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Clé France

The French Property Network

Mar 21

Moving House, in French

Managing Le Déménagement – Moving In French

After a few more longues layovers I’ve settled into mon nouvel appartement (my new apartment). The whole process of moving was stressful, but not nearly as much as ma soutenance (my thesis defense).

After the holiday cheer died down and the sounds of Bonjour Noel were drowned out by the cries of “Bon Nouvel An !”, I had to start thinking about le déménagement (moving) during the cold months of winter.

Déménager (moving) always takes a long time and involves a lot of preparation. The process unfortunately doesn’t end once everything is moved. Settling in and unpacking can often take just as long as packing in the first place.

Préparer ses affaires

La première étape (the first step) is to préparer ses affaires (pack up your things). I wanted to make sure I got back mon dépôt de garantie (my security deposit) so I had to check chaque recoin (every nook and cranny) of mon ancien appartement (my old apartment) before leaving.

Looking over all mes affaires while cleaning up l’appartement, I had to either mettre dans un carton (put in a box) or jeter dans la poubelle (throw into the trashcan) everything I had!

Luckily I’m un pro de Tetris (a pro at Tetris) so fitting everything I wanted into les cartons (the boxes) was relatively easy.

Le Déménagement

La prochaine étape (the next step) was a bit more difficult. Once les cartons were ready, I had to figure out la logistique du déménagement (the logistics of moving).

I carried some of les cartons by myself, but the rest I had to send with la poste. Figuring out if I had the right assurance (insurance) for what I was sending was as hard as getting all of les cartons au bureau de poste (the boxes to the post office).

What followed was a stressful day of moving. I took all les cartons that I could and hoped the rest of mes affaires would arrive within a day or two.

S’installer

La dernière étape du déménagement (the last step of moving) is always the hardest and starts with having to déballer les cartons (unpack the boxes). Walking into un nouvel appartement filled with des cartons when all you want to do is dormir (sleep) can be un vrai casse tête (a real headache).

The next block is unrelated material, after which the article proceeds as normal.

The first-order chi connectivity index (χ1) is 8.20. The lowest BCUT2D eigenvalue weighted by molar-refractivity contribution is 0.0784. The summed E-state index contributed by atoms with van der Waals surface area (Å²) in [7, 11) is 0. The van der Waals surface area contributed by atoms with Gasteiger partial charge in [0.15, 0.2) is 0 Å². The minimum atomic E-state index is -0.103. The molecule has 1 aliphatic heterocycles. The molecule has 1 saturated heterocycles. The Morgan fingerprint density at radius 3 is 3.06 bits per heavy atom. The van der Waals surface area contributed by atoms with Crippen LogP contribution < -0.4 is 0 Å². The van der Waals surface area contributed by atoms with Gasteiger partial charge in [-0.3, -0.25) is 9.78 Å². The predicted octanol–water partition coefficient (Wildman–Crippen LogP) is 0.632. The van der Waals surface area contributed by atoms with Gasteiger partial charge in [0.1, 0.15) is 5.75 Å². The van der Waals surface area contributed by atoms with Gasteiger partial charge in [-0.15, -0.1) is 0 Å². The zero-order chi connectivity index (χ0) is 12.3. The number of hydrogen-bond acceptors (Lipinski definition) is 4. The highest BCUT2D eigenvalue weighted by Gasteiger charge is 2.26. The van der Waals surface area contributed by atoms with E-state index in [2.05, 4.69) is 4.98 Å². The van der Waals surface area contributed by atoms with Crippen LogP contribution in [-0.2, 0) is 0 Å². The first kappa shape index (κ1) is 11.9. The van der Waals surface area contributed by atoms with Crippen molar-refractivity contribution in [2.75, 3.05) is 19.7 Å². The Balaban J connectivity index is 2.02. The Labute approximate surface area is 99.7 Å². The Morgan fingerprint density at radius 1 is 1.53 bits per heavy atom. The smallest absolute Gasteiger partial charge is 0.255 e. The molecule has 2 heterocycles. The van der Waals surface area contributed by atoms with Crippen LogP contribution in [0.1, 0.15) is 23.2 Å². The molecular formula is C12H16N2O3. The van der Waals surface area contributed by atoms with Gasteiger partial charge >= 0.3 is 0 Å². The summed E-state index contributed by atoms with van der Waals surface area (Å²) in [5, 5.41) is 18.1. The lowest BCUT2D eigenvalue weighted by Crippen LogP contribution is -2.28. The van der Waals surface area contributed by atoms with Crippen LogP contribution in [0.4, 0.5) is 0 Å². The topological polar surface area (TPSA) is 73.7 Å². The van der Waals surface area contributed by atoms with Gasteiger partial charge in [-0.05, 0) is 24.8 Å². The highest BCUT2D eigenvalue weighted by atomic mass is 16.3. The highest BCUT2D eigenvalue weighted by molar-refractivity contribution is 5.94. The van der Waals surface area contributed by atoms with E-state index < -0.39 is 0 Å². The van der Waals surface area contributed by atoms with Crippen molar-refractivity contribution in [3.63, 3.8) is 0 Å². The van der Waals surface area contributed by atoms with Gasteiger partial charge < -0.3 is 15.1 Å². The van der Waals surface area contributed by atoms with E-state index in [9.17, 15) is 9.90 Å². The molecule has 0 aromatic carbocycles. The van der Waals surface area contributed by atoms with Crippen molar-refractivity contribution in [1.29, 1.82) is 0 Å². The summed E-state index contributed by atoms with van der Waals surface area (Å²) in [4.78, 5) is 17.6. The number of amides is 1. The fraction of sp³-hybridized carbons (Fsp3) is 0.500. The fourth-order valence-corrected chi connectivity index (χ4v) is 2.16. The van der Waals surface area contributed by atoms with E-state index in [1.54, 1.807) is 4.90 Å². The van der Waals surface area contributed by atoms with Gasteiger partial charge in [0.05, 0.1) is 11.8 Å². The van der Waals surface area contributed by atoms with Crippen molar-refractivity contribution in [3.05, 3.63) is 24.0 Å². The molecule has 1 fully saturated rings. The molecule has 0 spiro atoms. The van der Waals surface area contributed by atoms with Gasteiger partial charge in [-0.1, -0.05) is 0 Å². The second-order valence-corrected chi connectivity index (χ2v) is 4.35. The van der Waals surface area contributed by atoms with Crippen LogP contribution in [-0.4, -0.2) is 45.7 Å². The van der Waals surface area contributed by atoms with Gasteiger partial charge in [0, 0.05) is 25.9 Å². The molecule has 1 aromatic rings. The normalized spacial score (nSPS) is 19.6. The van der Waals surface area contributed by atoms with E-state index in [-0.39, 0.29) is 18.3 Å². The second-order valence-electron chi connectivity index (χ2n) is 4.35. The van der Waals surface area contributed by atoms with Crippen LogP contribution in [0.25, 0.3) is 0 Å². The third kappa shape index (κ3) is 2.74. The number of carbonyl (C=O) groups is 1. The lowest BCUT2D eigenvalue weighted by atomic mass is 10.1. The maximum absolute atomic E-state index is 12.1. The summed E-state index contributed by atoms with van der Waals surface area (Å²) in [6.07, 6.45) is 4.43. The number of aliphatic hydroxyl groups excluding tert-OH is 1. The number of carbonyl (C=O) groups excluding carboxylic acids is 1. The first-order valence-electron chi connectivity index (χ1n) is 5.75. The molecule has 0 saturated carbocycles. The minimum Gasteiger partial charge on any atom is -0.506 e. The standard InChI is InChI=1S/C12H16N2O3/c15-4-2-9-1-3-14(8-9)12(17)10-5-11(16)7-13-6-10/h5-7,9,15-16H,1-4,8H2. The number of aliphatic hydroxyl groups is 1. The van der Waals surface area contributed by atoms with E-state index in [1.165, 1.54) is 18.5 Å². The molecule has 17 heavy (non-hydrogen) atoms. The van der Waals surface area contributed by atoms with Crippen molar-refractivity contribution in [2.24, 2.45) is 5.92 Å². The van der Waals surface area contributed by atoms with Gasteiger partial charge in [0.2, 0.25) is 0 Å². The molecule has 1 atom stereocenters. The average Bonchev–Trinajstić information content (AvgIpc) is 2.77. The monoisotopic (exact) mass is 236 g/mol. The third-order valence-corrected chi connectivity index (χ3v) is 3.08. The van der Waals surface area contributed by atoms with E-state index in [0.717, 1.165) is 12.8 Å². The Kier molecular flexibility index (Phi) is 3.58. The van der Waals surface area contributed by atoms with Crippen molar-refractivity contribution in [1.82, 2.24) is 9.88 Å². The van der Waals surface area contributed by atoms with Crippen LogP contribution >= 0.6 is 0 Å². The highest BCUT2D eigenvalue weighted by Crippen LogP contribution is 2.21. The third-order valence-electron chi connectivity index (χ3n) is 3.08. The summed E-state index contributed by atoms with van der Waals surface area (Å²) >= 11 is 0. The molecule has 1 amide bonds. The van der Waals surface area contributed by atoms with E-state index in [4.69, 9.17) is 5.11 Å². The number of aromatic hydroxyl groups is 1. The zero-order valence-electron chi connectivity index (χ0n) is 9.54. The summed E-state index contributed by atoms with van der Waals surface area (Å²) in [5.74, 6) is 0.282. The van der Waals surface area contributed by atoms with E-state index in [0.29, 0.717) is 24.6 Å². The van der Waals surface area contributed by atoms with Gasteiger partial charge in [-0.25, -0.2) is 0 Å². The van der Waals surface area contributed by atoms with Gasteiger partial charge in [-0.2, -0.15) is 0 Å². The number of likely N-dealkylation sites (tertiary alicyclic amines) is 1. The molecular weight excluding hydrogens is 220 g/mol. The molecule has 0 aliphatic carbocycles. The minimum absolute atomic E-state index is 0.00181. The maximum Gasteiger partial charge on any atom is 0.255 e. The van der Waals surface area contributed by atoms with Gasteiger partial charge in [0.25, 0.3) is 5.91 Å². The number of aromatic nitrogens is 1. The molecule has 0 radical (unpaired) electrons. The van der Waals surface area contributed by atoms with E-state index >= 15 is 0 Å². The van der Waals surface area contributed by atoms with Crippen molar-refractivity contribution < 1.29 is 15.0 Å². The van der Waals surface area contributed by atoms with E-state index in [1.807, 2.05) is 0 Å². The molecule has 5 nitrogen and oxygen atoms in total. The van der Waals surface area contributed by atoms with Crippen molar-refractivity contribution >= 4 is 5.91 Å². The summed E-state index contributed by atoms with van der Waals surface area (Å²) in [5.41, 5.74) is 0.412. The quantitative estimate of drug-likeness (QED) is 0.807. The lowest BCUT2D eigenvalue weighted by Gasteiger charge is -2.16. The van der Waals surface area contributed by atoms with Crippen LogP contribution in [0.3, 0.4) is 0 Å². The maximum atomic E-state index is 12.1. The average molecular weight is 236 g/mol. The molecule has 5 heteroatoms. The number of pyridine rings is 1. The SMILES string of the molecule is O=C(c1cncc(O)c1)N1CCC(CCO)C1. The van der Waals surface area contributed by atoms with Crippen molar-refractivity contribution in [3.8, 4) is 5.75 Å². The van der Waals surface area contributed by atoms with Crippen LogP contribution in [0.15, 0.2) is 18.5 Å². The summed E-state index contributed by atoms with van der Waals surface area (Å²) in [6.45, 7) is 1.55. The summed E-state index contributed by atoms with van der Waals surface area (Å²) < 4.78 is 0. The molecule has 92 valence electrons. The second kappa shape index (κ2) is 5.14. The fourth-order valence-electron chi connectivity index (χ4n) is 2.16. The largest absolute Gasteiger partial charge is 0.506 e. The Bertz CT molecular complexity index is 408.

Cependant (however), this last step helps you really s’installer dans un nouveau logement (settle into a new place).

There is still a lot that needs to get done, but now that the hard part is done I just need to figure out where everything should go!

Club Clé France: Removals

You could simplify things by using a removal firm of course! we are proud to work in partnership with Hamiltons who have been offering an excellent removal service since the Company's formation in 1993.

Hamiltons has grown from strength to strength by displaying a commitment to offering an efficient and cost effective service whilst maintaining a personal touch.

10% Discount offer : Quote "Cle France" to get your 10% discounted rate. 

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So... you have searched all the property for sale in France, or at least that is what it felt like! You have found your perfect French Property and Cle France have helped you through the buying process, all you need do now is figure out the best way to get you and your furniture to your new house in France! it's easy.

For everything you need to know about French property visit www.clefrance.co.uk

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Nov 17

French Vocabulary: Housing

Do you have a dream of changing your life drastically, whatever that entails, and moving to France?

Maybe you’re there already. Or maybe you want to make this drastic change for only two months, or even two days. Hotels can get very expensive when you are staying for longer periods of time. To keep it simple: let’s say you want to buy a house in France.

You have come to the right place already!

At Cle France you have a vast choice in one place and:

NO HIDDEN FEES: The price you pay is the same as anyone walking through the door of our agency in France, same as the price paid by the French buyer.

All quoted prices are INCLUSIVE OF AGENCY FEES (FAI): with Notaire's fees to be added (these average 7% to 8%).

OUR AGENTS: are all registered and insured in France, they are holders of the 'carte professionnelle'as required by French law.

So when you buy through Clé France: you have the benefit of a bi-lingual support team & can be confident that you are paying no more than the standard commission rates you would pay anyway.

CONTACT US: to discuss your search for property in France, or indeed for any further information you may require on French property sales.

Property Finding Service: We will do a property search for you to match your criteria but also you can try our Advanced Search: including saving your favourites and getting updates of new properties for sale in France and price reductions direct into your inbox, and you can also add your comments toour blog pages - simply sign up for your own account here.